Idaho Golf Partners, Inc. v. Penninsula Beverage Co. et al

Filing 101

MEMORANDUM DECISION AND ORDER denying in part 62 Plaintiff's Motion in Limine; granting 67 Defendant's Motion in Limine; denying without prejudice 68 Defendant's Motion in Limine; granting in part and denying in part 69 Defendant's Motion in Limine. Signed by Judge B. Lynn Winmill. (caused to be mailed to non Registered Participants at the addresses listed on the Notice of Electronic Filing (NEF) by (cjs)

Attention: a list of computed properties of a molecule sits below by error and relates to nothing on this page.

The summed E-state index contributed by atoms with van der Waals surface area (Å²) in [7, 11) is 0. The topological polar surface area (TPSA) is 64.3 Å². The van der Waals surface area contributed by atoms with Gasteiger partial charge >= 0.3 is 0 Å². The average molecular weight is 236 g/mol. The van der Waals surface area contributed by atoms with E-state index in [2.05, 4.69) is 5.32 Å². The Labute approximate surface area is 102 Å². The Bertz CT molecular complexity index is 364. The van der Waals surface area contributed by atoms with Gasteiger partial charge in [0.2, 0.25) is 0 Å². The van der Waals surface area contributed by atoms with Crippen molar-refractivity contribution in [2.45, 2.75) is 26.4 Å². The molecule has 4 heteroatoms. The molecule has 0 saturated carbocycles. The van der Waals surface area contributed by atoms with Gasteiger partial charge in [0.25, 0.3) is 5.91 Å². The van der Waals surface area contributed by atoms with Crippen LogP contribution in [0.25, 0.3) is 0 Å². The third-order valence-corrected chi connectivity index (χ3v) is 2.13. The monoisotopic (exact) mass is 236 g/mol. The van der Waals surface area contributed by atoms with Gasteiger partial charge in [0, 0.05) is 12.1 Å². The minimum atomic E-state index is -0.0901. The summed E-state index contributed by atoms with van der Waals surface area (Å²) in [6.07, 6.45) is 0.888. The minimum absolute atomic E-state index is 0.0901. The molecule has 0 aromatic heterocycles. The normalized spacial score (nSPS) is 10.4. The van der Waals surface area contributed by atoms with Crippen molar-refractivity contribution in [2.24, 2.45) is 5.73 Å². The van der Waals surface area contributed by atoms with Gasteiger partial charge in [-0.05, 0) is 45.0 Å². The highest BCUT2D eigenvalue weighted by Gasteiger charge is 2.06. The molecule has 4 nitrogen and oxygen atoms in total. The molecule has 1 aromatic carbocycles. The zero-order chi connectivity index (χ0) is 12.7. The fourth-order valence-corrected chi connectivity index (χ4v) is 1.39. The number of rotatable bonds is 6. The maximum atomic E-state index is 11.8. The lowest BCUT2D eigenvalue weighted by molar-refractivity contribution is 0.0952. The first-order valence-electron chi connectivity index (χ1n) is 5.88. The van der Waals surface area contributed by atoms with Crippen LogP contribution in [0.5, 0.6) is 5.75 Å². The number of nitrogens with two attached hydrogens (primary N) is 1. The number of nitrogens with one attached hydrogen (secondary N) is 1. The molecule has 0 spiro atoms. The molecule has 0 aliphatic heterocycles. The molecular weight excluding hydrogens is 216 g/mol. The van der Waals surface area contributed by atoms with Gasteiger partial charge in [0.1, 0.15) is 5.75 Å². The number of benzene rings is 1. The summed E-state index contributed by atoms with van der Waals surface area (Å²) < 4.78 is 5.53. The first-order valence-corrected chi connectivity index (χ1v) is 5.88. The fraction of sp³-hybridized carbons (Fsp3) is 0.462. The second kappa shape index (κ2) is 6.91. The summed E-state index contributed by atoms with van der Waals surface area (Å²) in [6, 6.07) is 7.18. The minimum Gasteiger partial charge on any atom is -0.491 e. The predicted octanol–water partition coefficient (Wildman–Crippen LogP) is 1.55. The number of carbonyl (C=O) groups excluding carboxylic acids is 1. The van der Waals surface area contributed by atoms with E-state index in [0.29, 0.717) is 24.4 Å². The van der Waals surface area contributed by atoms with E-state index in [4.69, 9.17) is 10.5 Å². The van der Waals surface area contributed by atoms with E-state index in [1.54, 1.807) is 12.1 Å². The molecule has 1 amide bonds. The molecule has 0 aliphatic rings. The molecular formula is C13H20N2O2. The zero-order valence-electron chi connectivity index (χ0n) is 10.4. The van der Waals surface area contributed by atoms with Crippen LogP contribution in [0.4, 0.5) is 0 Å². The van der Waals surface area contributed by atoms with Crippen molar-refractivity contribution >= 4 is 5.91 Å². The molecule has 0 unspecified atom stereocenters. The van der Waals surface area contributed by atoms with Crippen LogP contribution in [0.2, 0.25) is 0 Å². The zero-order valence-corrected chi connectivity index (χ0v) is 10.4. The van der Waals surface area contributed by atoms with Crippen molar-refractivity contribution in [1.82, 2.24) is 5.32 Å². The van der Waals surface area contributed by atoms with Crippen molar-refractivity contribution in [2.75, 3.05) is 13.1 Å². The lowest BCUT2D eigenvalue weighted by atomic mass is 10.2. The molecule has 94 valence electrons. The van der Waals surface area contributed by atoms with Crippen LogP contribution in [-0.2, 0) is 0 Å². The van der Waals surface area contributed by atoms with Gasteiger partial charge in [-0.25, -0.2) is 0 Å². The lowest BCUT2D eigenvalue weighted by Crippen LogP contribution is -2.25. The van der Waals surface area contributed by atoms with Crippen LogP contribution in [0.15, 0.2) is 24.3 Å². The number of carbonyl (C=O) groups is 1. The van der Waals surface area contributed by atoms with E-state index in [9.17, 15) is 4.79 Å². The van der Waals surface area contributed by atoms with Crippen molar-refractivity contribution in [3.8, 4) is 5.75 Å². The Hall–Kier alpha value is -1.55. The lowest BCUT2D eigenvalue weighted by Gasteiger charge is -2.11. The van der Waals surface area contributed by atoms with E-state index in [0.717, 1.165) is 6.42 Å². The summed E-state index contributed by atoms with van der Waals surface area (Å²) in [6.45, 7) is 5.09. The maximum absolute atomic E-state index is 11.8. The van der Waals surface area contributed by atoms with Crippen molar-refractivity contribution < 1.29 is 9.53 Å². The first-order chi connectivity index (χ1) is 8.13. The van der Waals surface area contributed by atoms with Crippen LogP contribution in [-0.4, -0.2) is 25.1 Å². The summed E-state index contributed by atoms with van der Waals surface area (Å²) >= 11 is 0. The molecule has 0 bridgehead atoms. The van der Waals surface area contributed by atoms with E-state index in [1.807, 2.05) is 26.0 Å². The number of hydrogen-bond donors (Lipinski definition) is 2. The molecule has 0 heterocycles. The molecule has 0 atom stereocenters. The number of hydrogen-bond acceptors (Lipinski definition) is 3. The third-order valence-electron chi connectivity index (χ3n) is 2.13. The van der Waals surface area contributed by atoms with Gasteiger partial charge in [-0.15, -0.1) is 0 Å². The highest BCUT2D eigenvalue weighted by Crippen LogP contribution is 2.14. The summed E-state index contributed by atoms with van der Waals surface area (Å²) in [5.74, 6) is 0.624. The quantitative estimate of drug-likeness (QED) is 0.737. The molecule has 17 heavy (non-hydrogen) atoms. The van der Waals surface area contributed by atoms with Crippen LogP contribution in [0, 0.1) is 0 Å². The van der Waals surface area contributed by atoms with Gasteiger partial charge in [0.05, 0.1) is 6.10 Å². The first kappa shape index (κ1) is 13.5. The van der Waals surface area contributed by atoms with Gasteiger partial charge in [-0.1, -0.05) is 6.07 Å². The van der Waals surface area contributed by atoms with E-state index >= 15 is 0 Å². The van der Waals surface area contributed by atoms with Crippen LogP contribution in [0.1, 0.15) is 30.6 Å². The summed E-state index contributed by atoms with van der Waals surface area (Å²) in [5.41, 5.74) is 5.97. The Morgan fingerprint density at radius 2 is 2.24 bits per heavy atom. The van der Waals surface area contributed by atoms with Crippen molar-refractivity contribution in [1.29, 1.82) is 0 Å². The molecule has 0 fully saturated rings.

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UNITED STATES DISTRICT COURT FOR THE DISTRICT OF IDAHO IDAHO GOLF PARTNERS, INC., Plaintiff, Case No. 1:14-cv-00233-BLW MEMORANDUM DECISION AND ORDER v. TIMBERSTONE MANAGEMENT, LLC., Defendant. TIMBERSTONE MANAGEMENT, LLC., Counterclaimant, v. IDAHO GOLF PARTNERS, INC., Counterdefendant. INTRODUCTION Pending before the Court are Plaintiff/Counterdefendant’s motion in limine (Dkt. 62) and three motions in limine filed by Defendant/Counterclaimant (Dkts. 67, 68, 73-1). The motions are fully briefed and at issue. For the reasons expressed below, the Court will grant in part and deny in part the motions. MEMORANDUM DECISION AND ORDER - 1 ANALYSIS 1. Plaintiff’s Motion in Limine (Dkt. 62) Plaintiff’s motion seeks to preclude Defendant from introducing evidence or testimony at trial referencing: (1) telephone calls from anonymous persons to TimberStone Golf Course, as inadmissible hearsay, and (2) settlement offers or statements made during settlement discussions or mediation proceedings. On September 19, 2016, the court issued an Order (Dkt. 97) granting in part and denying in part plaintiff’s motion as to request (1). The Court takes up the remaining request here. A. Settlement and Mediation Discussions Plaintiff seeks to exclude any testimony or evidence regarding settlement offers or statements made during settlement discussions or mediation proceedings, pursuant to Federal Rule of Evidence 408. See Pl. Brief at 3, Dkt. 62.1 Defendant opposes the motion, asserting that it has no intention of relying on such evidence for a purpose prohibited under Rule 408 but may seek to rely on the evidence “for another purpose, such as proving a witness’s bias or prejudice [and/or] negating a contention of undue delay . . . .” See Def. Resp. at 6, Dkt. 83 (quoting Fed. R. Evid. 408(b)). Rule 408 generally prohibits the introduction of evidence relating to offers of compromise and statements made during the course of settlement negotiations to “prove 1 Plaintiff also cites to Federal Rule of Civil Procedure 68. Defendant contends, and Plaintiff does not deny, that no offer of judgment has been made in this case. Therefore, Rule 68 does not apply. Fed. R. Civ. P. 68. MEMORANDUM DECISION AND ORDER - 2 or disprove the validity or amount of a disputed claim or to impeach by a prior inconsistent statement or a contradiction.” Fed. R. Evid. 408(a). However, Rule 408 is not an absolute ban on evidence regarding settlement negotiations. It is presently unknown what testimony or evidence pertaining to settlement offers or negotiations the parties may seek to introduce, and for what purpose. Therefore, the Court declines at this stage to place a blanket prohibition on this category of evidence. Defendant’s motion is DENIED, without prejudice to a timely objection to the presentation of such evidence at trial. However, Plaintiff’s counsel is directed to raise the issue with the Court outside the presence of the jury before attempting to offer evidence concerning prior settlement discussions. 2. Defendant’s Motions in Limine A. References to Prior or Pending Litigation (Dkt. 67) Defendant asks the court to preclude Plaintiff from offering any testimony or evidence, or making any other reference before the jury, regarding prior or pending litigation between the parties. Def. Brief at 1–2, Dkt. 67-1. Relying on Federal Rules of Evidence 401, 402, and 403, Defendant explains that such evidence has no probative value and presents a substantial risk of unfair prejudice, confusing the issues, and misleading the jury. Def. Brief at 5–8, Dkt. 67-1. The parties refer specifically to three prior or pending proceedings. The first, the “Cancellation Proceeding,” is the petition for cancellation of Defendant’s federally registered trademark filed by Plaintiff on or about July 8, 2014 with the United States MEMORANDUM DECISION AND ORDER - 3 Patent and Trademark Office (“USPTO”). Watkins Aff. Ex. E, Dkt. 67-7. The Cancellation Proceeding has been stayed until this case reaches a final disposition, and the USPTO has yet to rule on any substantive issues. Watkins Supp. Aff. in Support of Def.’s Mot. for Summ. J. Ex. 1, Dkt. 49-1. The second proceeding, the “Illinois Action,” is the trademark infringement lawsuit filed by Defendant on July 18, 2014 in the U.S. District Court for the Northern District of Illinois. Watkins Aff. Ex. C, Dkt. 67-5. This case was dismissed on November 6, 2014 for lack of personal jurisdiction and did not reach the merits at issue. Watkins Aff. Ex. D, Dkt. 67-6. The third, the “Clerk’s Default,” is the Clerk’s Entry of Default filed in this case on August 13, 2014 (Dkt. 10), which the court later set aside on March 31, 2015 (Dkt. 26). (1) Illinois Action and Clerk’s Default Plaintiff states in its response to the motion in limine that it “has no intention of mentioning [the Illinois Action and Clerk’s Default] in its case in chief, though respectfully reserves the right to do so if raised by Defendant during the trial.” Pl. Resp. at 4, Dkt. 82. Based on this representation, the Court will GRANT the motion as to the Illinois Action and Clerk’s Default, but on the condition that Defendant not present any evidence or testimony, or make any comment before the jury, regarding these prior proceedings at any point during this trial. (2) Cancellation Proceeding The parties disagree on the admissibility of evidence regarding the pending Cancellation Proceeding. MEMORANDUM DECISION AND ORDER - 4 Defendant argues that such evidence is irrelevant under Rule 402, as it has no “tendency to make any consequential fact at issue in this litigation any more or less probable. . . . The Cancellation Proceeding says nothing about the validity of [Defendant’s marks].” Def. Brief at 5, Dkt. 67-1. Defendant further contends that any references to the Cancellation Proceeding should be excluded under Rule 403 as unduly prejudicial, arguing that “the jury will ascribe weight to notions of ‘cancellation,’. . . and may unevenly decide matters in [Plaintiff’s] favor once the jury hears that some other adjudicative body has looked into the issue.” Def. Brief at 9, Dkt. 67-1. Plaintiffs counters by arguing that evidence of the Cancellation Proceeding is (1) relevant to the alleged invalidity of Defendant’s federal trademark registration; (2) relevant to the Sleekcraft “strength of the mark” factor; (3) and necessary for establishing a timeline of events essential to both parties’ theories of the case. The Court disagrees that the Cancellation Petition is probative of the validity of Defendant’s federal trademark registration. The mere fact that Plaintiff has filed a petition does not “have any tendency to make [it] more or less probable” that Defendant’s mark is invalid. Fed. R. Evid. 401(a). A decision from the USPTO granting or denying Plaintiff’s petition could be relevant to the validity of Defendant’s federal trademark registration and presumptive ownership of the mark. However, the Cancellation Petition has been stayed pending the outcome in the present action, thus the Board will not rule on any substantive issues prior to the resolution of this case. Finally, any grounds for cancellation alleged in the petition can and have been raised again in the present action. MEMORANDUM DECISION AND ORDER - 5 The Court also fails to see the relevance of the Cancellation Petition as to the strength of the mark analysis.2 A trademark’s strength is generally measured by its distinctiveness, or the degree to which it is “remembered and associated in the public mind with the mark’s owner.” Network Automation, Inc. v. Advanced Sys. Concepts, Inc., 638 F.3d 1137, 1149 (9th Cir. 2011). A pending petition with the USPTO has no obvious bearing on the strength of Plaintiff’s mark, either inherently or in the marketplace. Plaintiff’s brief offers no supporting authority or analysis to the contrary. Likewise, any relevance stemming from the timing of the Cancellation Petition is minimal, at best. Plaintiff argues that “the timing of Defendant’s application for registration and the contents thereof is relevant to the jury’s ability to apply the facts to the law as instructed by the Court.” Pl’s Resp. at 3, Dkt. 82. This appears to confuse the subject of this motion, which is evidence of the Cancellation Proceeding, not evidence of Defendant’s registration application. Plaintiff offers a laundry list of events generally relevant to this action but no argument as to how the timing of Petition for Cancellation may be relevant to such dates.3 The Court agrees that evidence that Plaintiff initiated a 2 Plaintiff states that “evidence concerning the USPTO proceedings is probative of the relative strength or weakness of Plaintiff’s mark.” Pl’s Resp. at 4, Dkt. 82. (emphasis added). Defendant points out, and the Court wishes to clarify, that the jury will be asked to evaluate the strength of Defendant’s mark. 3 Plaintiff’s list includes the following: [W]hen the parties began using the term Timberstone, when the application for trademark registration was filed, . . . the length of time and manner of the use of the claimed trademark as it relates to the secondary meaning, whether there was continuous prior use within a remote geographic area, and to what extent a party engaged in exclusive use of the mark . . . Brief at 4, Dkt. 82. MEMORANDUM DECISION AND ORDER - 6 cancellation proceeding may aid the jury’s understanding of the overall timeline of this dispute. However, without more, any such value is substantially outweighed by the danger of undue prejudice, confusing the issues, and undue delay, as noted below. Rule 403 provides further justification for exclusion. There is a substantial risk that the jury will ascribe undue weight to the notion that the USPTO has investigated this issue. Furthermore, the jury may wrongly infer that the proceeding signals that USPTO itself questions the mark’s validity. Allowing Plaintiff to refer to the Cancellation Proceeding would require an explanation of the nature of cancellation proceedings, what a “stay” means, what legal standards apply, and how a Cancellation Proceeding might interact with the present action. Such evidence is likely to confuse the jury and needlessly complicate trial. The Court concludes that references to the Cancellation Petition would be irrelevant and otherwise outweighed by a danger of unfair prejudice, misleading the jury, and undue delay. Thus, Defendant’s request is also GRANTED as to the Cancellation Petition, including but not limited to Plaintiff’s Exhibit 1021 (the Petition for Cancellation). B. Proximity Sleekcraft Factor (Dkt. 68) Defendant next asks the court to prevent Plaintiff from introducing testimony, evidence, or any argument before the jury concerning the legal significance of the distance separating the two golf courses to the Sleekcraft “likelihood-of-confusion” analysis. Relying on Federal Rules of Evidence 401, 402, and 403, Defendant suggests MEMORANDUM DECISION AND ORDER - 7 that the distance between the two courses is irrelevant, because the Sleekcraft factors do not deal with geographic proximity, and that any probative value of geographic proximity evidence is substantially outweighed by a danger of undue prejudice, the potential to confuse the issues, and the risk of misleading the jury. Additionally, relying on Rules 701 and 702, Defendant argues that testimony asserting that geographic distance lessens the likelihood of consumer confusion goes to the legal standard underlying the ultimate issue at trial and should be reserved for the jury.4 (1) Relevance and Rule 403 Balancing To prevail on its Lanham Act claims, 15 U.S.C. § 1114, 15 U.S.C. § 1125(a), Defendant must prove that Plaintiff’s “use of its mark is likely to cause consumer confusion.” Dep't of Parks & Recreation v. Bazaar Del Mundo Inc., 448 F.3d 1118, 1124 (9th Cir. 2006). To analyze the “likelihood of confusion,” courts within the Ninth Circuit apply an eight-factor test introduced in AMF, Inc. v. Sleekcraft Boats, 599 F.2d 341, 348– 49 (9th Cir.1979). The Sleekcraft factors include: (1) strength of the mark; (2) proximity of the goods; (3) similarity of the marks; (4) evidence of actual confusion; (5) marketing channels used; (6) type of goods and the degree of care likely to be exercised by the purchaser; (7) defendant's intent in selecting the mark; and (8) likelihood of expansion of 4 Defendant’s motion in limine appears limited to arguments about geographic proximity in the context of the “likelihood-of-confusion” inquiry of a Lanham Act claim. Defendant stipulates that it does not object, for example, to mention of the location of the two courses in the context of discussing “fame” under trademark dilution or to restrict passing mentions of the two golf courses’ geographical locations. . Def. Reply Brief at 8, Dkt. 86. Thus, the Court does not rule at this time on the admissibility of geographic evidence with regard to other claims or defenses in this case. MEMORANDUM DECISION AND ORDER - 8 the product lines. Id. The Sleekcraft factors are “not exhaustive.” Network Automation, Inc. v. Advanced Sys. Concepts, Inc., 638 F.3d 1137, 1153 (9th Cir. 2011) (quoting Sleekcraft, 599 F.2d at 348 n. 11). The Ninth Circuit has observed that other factors may be taken into account and has counseled against applying the test mechanically. See, e.g., Network Automation, 638 F.3d at 1145 (“[o]ther variables may come into play depending on the particular facts presented”); Fortune Dynamic, Inc. v. Victoria's Secret Stores Brand Mgmt., Inc., 618 F.3d 1025, 1030 (9th Cir. 2010) (“This eight-factor analysis is ‘pliant,’ illustrative rather than exhaustive, and best understood as simply providing helpful guideposts.”). Ultimately, the inquiry must focus on the factual question of whether consumers are likely to be confused. Keeping in mind this flexible approach, the Court finds that geographic proximity is an appropriate consideration in the likelihood-of-confusion analysis, even though it is not an established factor in the Sleekcraft test. Common sense suggests that use of a mark in two distinct and geographically separate markets may reduce the overlapping client base that creates a potential for confusion. Furthermore, geographic proximity is relevant to the analysis under established Sleekcraft factors. For example, geography is pertinent to the “strength of the mark” factor, in that a mark’s strength may dissipate with distance. Defendant observes that geographic proximity is not a factor expressly considered in most Ninth Circuit decisions analyzing trademark infringement. However, Defendant cites no authority for the proposition that geographic proximity should be excluded from MEMORANDUM DECISION AND ORDER - 9 this analysis altogether. Furthermore, other courts recognize that geographic proximity is relevant to consumer confusion. The Second Circuit recently found that in the “absence of actual confusion or bad faith, substantial geographic separation remains a significant indicator that the likelihood of confusion is slight.” Brennan’s, Inc. v. Brennan’s Restaurant, L.L.C., 360 F.3d 125 (2d Cir. 2004). While the court applied a facially different test, the ultimate inquiry was the same: whether consumers were likely to be confused. Defendant’s argument about the Ninth Circuit model jury instructions is equally unpersuasive. While the model instructions do not expressly require consideration of the distance between two companies, Def. Brief at 5, Dkt. 68-1, they emphasize that “all relevant evidence” must be considered and even include a factor “[9. Other Factors. Any other factors that bear on likelihood of confusion.].” Ninth Circuit Model Jury Instruction No. 15.16. On balance, the Court finds that testimony about geographic proximity is relevant and will not create a substantial risk of unfair prejudice, confusing the issues, or misleading the jury. The Court trusts that the jury will be able to properly weigh the significance, if any, of the geographic distance between the two golf courses. And, Defendant remains free to present evidence that golf courses, even ones separated by large distances, do compete for the same customers through national press and online marketing. To the extent necessary, Plaintiff will be precluded from arguing that “geographic MEMORANDUM DECISION AND ORDER - 10 proximity” is one of the enumerated Sleekcraft factors. Plaintiff’s motion to exclude any evidence of geographic proximity as it relates to the issue of “consumer confusion” is otherwise DENIED. (2) Lay Opinion Testimony under Rule 701 Defendant also seeks to preclude Plaintiff from eliciting—and counsel from stating—speculative, non-expert testimony at trial on whether a golfer would likely to be confused given the distances involved. Def. Brief at 8, Dkt. 68-1. Defendant argues that such testimony goes to the legal standard underlying the ultimate issue at trial and should be reserved for the jury, adding that such testimony “veers into expert witness territory.” Id. at 9. Opinion testimony from a lay witness must be “(a) rationally based on the witness’s perception; (b) helpful to clearly understanding the witness’s testimony or to determining a fact in issue; and (c) not based on scientific, technical, or other specialized knowledge within the scope of Rule 702.” Fed. R. Evid. 701. “Lay opinion testimony is not inadmissible solely because it addresses the ultimate issue in the case.” See 4-701 Weinstein's Federal Evidence § 701.05 (collecting cases); United States v. Crawford, 239 F.3d 1086, 1090 (9th Cir. 2001) (“A lay witness may testify as to an ultimate issue of fact, so long as the testimony is otherwise admissible.”). However, lay witnesses may not testify as to the applicable legal standards or tests. See Id. The admissibility of lay opinion testimony of the type described by Plaintiff must be decided under the particular facts and circumstances. An opinion grounded in a MEMORANDUM DECISION AND ORDER - 11 witness’s unique experience that offers a perspective not otherwise available to the jury may be helpful and admissible. On the contrary, lay opinion on the ultimate issue of consumer confusion offered without supporting factual details would fail on the “helpfulness” requirement. Fed. R. Evid. 701(b). In other words, if the jury’s opinion is as good as the witness’, the opinion likely will be deemed unhelpful and inadmissible. See generally 4-701 Weinstein's Federal Evidence § 701.05 (“Courts may properly be wary . . . of admitting lay opinion testimony when its sole function is to answer the same question that the trier of fact is to consider in its deliberations.”). Furthermore, such testimony must be based on a proper foundation and “rationally based on the witness’s perception.” Fed. R. Evid. 701(a). For these reasons, plaintiff’s motion to exclude any non-expert testimony at trial on whether a golfer would likely to be confused given the distances involved is DENIED, without prejudice to timely objections to lay opinion evidence offered during the course of the trial. C. Initial Interest Confusion (Dkt. 73-1) Finally, Defendant asks the court to preclude Plaintiff from offering evidence, testimony, or making any reference before the jury regarding “the legal significance of initial interest confusion and point-of-sale confusion.” Def. Brief at 2, Dkt. 69-1. Defendant clarifies that it seeks to prevent Plaintiff from arguing “that point-of-sale confusion is of greater importance than initial interest confusion, or that a lack of pointof-sale confusion prevents TimberStone from establishing a likelihood of confusion MEMORANDUM DECISION AND ORDER - 12 under Sleekcraft.” Def. Reply Brief at 9, Dkt. 86. The most widely recognized form of consumer confusion under Trademark law is “point-of-sale confusion,” which occurs when a customer makes a purchase from one company believing it to be the good or service from another. See J. Thomas McCarthy, 3 McCarthy on Trademarks and Unfair Competition (4th Ed. 2016) § 23:5. A different variant, “initial interest confusion,” occurs where temporary confusion creates consumer interest in a good or service but any confusion is dispelled before an actual purchase is made. Multi Time Mach., Inc. v., Inc., 804 F.3d 930, 946 (9th Cir. 2015), cert. denied, 136 S. Ct. 1231, 194 L. Ed. 2d 185 (2016). The Ninth Circuit has held that confusion of either variety is actionable under the Lanham Act. Inc. v. eBay, Inc., 506 F.3d 1165, 1176 (9th Cir. 2007). Both are “analyzed pursuant to the Sleekcraft factors for likelihood of confusion.” Playboy Enterprises, Inc. v. Netscape Commc'ns Corp., 354 F.3d 1020, 1025 (9th Cir. 2004). Thus, Defendant in this case is not required to demonstrate a likelihood of pointof-sale confusion. Plaintiff is precluded from arguing otherwise. The Court is reluctant to shut the door further. The Court finds the record before it insufficient to prohibit all testimony “about the relative importance of initial interest confusion and point-of-sale confusion.” The Court will allow Plaintiff to explore before the jury whether there has been any point-of-sale confusion. The Court also declines to prohibit Plaintiff from presenting argument regarding the sufficiency of Defendant’s evidence. Certainly, the greater the overall evidence of consumer confusion, the stronger MEMORANDUM DECISION AND ORDER - 13 Defendant’s claim. Moreover, a jury may properly conclude that short-lived initial interest confusion is weaker evidence of actual confusion than more lasting initial interest or point-of-sale confusion. See, e.g., Entrepreneur Media, Inc. v. Smith, 279 F.3d 1135, 1150 (9th Cir. 2002) (“A reasonable juror may . . . find de minimis evidence of actual confusion unpersuasive.”); accord Safeway Stores, Inc. v. Safeway Disc. Drugs, 675 F.2d 1160, 1167 (11th Cir. 1982) (“Short-lived confusion or confusion of individuals casually acquainted with a business is worthy of little weight . . . .”). Defendant’s motion as to initial interest confusion is therefore GRANTED IN PART, insofar as it seeks to prevent Plaintiff from arguing that Defendant must demonstrate actual or likely point-of-sale confusion. The motion is DENIED IN PART, without prejudice, insofar as it seeks to prohibit other testimony, or argument, about the presence or absence of “point-of-sale” confusion. Decisions concerning the admissibility of such evidence, if offered, will be made during trial. ORDER IT IS HEREBY ORDERED THAT: 1. Plaintiff’s Motions in Limine (Dkt. 62) is DENIED IN PART, without prejudice to a more focused objection at trial, insofar as it seeks to prohibit all evidence regarding settlement offers and negotiations. 2. Defendant’s Motion in Limine Regarding Pending or Past Litigation (Dkt. 67) is GRANTED as to the Illinois Action, Clerk’s Default, and Cancellation Petition. MEMORANDUM DECISION AND ORDER - 14 3. Defendant’s Motion in Limine Regarding Geographic Proximity (Dkt. 68) is DENIED without prejudice. 4. Defendant’s Motion in Limine Regarding Initial Interest Confusion (Dkt. 69) is GRANTED IN PART, insofar as it seeks to prevent Plaintiff from arguing that Defendant must demonstrate point-of-sale confusion in this case, and DENIED IN PART, without prejudice, insofar as it seeks to prohibit other testimony or argument, about the presence or absence of “point-of-sale” confusion. DATED: September 21, 2016 _________________________ B. Lynn Winmill Chief Judge United States District Court MEMORANDUM DECISION AND ORDER - 15